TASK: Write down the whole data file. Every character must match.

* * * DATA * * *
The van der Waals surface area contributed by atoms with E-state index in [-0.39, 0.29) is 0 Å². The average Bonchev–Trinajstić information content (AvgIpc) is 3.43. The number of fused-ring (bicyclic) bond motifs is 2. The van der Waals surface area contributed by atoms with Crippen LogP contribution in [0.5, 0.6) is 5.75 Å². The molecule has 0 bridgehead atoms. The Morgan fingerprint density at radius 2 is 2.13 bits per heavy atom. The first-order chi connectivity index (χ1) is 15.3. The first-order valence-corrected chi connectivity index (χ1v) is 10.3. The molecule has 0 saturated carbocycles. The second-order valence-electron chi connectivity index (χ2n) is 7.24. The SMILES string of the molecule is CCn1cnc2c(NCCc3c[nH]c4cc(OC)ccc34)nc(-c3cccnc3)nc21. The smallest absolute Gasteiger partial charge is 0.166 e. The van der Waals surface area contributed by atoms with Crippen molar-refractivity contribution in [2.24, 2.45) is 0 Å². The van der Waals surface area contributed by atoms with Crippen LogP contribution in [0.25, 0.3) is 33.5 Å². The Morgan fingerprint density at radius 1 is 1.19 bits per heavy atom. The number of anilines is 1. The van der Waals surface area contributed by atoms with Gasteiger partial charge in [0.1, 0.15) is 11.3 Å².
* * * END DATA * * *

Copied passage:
The van der Waals surface area contributed by atoms with E-state index in [-0.39, 0.29) is 0 Å². The average Bonchev–Trinajstić information content (AvgIpc) is 3.43. The number of fused-ring (bicyclic) bond motifs is 2. The van der Waals surface area contributed by atoms with Crippen LogP contribution in [0.5, 0.6) is 5.75 Å². The molecule has 0 bridgehead atoms. The Morgan fingerprint density at radius 2 is 2.13 bits per heavy atom. The first-order chi connectivity index (χ1) is 15.3. The first-order valence-corrected chi connectivity index (χ1v) is 10.3. The molecule has 0 saturated carbocycles. The second-order valence-electron chi connectivity index (χ2n) is 7.24. The SMILES string of the molecule is CCn1cnc2c(NCCc3c[nH]c4cc(OC)ccc34)nc(-c3cccnc3)nc21. The smallest absolute Gasteiger partial charge is 0.166 e. The van der Waals surface area contributed by atoms with Crippen molar-refractivity contribution in [2.24, 2.45) is 0 Å². The van der Waals surface area contributed by atoms with Crippen LogP contribution in [0.25, 0.3) is 33.5 Å². The Morgan fingerprint density at radius 1 is 1.19 bits per heavy atom. The number of anilines is 1. The van der Waals surface area contributed by atoms with Gasteiger partial charge in [0.1, 0.15) is 11.3 Å².